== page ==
Interview with Ralph Lang, Product manager Lang Shop & Objekt
The worlds of fashion and lifestyle, the hospitality industry, hotels, law offices, medical practices and offices are the core areas of Lang Shop & Objekt from Dortmund, Germany. “We avoid a uniform sign language, “ says owner Ralph Lang. It’s about the unique features of the respective customer. We asked him about opportunities and problems with landmarked buildings.
“Once monument protection is here, renovation gets expensive and takes a lot longer than planned. “ Is that true?
Unfortunately, that is an accurate description. Due to the many building restraints for landmarked buildings, the development and sadly also the construction costs are more time-consuming and thus more expensive than with a regular construction project
Is monument protection a restriction for store construction?
No, not in any way! This sets no limits on your creativity.
Where should public authorities be willing to rethink and where should retailers be more willing to compromise?
Monument protection of a building‘s outer shell makes sense. In interior work there needs to be more room for design preferences when it comes to the technology – TGA ventilation, fire sprinkling system- that needs to be newly installed. Here the public authorities should show more willingness to accommodate. This does not create any problems for the retailer, since in most cases those are solved by the design team.
Which retailers do you think are especially open towards historic properties?
Customers from the hospitality sector, museums, concert halls and theaters, small/medium companies – but not chain stores.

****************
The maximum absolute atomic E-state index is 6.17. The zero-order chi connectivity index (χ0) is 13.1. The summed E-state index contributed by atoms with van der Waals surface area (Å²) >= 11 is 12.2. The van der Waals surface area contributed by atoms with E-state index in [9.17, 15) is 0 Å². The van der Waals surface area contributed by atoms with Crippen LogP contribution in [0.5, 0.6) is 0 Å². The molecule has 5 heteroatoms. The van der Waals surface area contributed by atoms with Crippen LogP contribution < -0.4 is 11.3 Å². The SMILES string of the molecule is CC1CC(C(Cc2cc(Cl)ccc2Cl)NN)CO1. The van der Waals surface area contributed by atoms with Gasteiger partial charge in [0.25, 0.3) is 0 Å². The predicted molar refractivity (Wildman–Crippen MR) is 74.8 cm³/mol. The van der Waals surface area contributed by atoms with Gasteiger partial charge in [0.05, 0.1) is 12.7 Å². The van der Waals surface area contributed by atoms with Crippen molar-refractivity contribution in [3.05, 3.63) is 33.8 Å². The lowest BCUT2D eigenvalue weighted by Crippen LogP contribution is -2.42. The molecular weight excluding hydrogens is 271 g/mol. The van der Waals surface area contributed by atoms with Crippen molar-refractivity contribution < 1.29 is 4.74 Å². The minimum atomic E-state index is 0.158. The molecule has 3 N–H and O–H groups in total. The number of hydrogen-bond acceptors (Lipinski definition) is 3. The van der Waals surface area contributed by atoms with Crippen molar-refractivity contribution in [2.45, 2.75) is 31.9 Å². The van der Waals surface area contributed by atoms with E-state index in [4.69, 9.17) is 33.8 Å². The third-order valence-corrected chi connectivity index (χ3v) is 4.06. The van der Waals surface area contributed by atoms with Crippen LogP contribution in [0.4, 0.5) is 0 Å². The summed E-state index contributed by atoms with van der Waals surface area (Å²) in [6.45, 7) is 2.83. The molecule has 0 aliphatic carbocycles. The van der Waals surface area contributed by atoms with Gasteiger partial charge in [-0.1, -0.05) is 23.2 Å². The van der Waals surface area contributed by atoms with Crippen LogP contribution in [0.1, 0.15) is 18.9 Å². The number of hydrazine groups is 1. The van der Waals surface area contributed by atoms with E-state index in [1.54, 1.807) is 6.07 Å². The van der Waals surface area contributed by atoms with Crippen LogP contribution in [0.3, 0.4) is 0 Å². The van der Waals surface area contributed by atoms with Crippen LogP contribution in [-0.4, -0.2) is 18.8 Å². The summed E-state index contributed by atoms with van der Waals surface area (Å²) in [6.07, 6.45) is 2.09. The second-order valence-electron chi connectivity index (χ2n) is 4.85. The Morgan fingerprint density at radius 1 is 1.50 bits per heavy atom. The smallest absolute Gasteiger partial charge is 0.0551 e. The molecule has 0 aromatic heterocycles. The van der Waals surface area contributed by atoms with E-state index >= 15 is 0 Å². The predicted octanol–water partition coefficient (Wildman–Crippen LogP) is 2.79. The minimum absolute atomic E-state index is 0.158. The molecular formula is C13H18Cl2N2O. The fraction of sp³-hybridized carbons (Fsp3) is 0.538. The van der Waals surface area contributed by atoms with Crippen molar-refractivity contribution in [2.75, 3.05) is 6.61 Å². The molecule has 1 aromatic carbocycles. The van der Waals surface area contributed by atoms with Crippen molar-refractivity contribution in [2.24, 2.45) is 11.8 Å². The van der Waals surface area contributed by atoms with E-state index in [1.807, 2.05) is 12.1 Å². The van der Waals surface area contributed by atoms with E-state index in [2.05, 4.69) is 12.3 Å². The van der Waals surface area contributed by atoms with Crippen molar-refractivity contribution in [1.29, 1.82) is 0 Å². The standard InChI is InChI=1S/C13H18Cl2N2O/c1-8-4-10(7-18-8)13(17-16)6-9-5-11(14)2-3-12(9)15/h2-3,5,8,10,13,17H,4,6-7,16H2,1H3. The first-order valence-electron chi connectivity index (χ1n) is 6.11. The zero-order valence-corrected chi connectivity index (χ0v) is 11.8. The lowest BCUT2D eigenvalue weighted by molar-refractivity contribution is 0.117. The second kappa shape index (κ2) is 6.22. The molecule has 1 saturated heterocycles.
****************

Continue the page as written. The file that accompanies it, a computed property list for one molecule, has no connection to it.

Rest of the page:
How do consumers respond to modern design in historic buildings?
Great and open-minded, sustainability through building in already existing structures is being supported.
Restaurant “View“ in Dortmund: Modern ambience in an old brewery building. © Lang
When one hears the term “old“, you think of timber frames and castles. But how do you handle buildings from the fifties and sixties?
For starters, anything is possible. Amazing stores can also be designed in buildings from the fifties and sixties. What’s important is that the technology that needs to be installed is also well feasible.
Landmarked facade design is a sensitive issue. Should retailers be content with plain signs even without existing statutes?
Our experience when working together with monument protection agencies is actually great. In personal talks a lot can be accomplished by producing projects that have already been realized.
Preservationists often criticize huge shop windows on the first floor of historic houses. Is that a necessary evil for good visual merchandising or is there another way?
Oftentimes a deconstruction to the original condition where windows in part used to be larger is already sufficient. Optimal and feasible solutions don’t have to be miles apart from each other.
In which historic store from your repertoire do you take special personal pride in?
I take pride in the “View“ restaurant on the 7th floor of the Dortmund U-Turm (U-Tower). Here the historic landmark of the old Union brewery (“Union-Brauerei“) turned into a new center of culture and creativity with impressive hospitality. The building essentially kept its old historic look. The shell was cleaned up and new gold leaf was applied onto the nine meter U. During the interior construction the charm of the large historical industry monument was preserved and the required technology that needed to be installed was feasible.
Interview: René Schellbach, EuroShop.de
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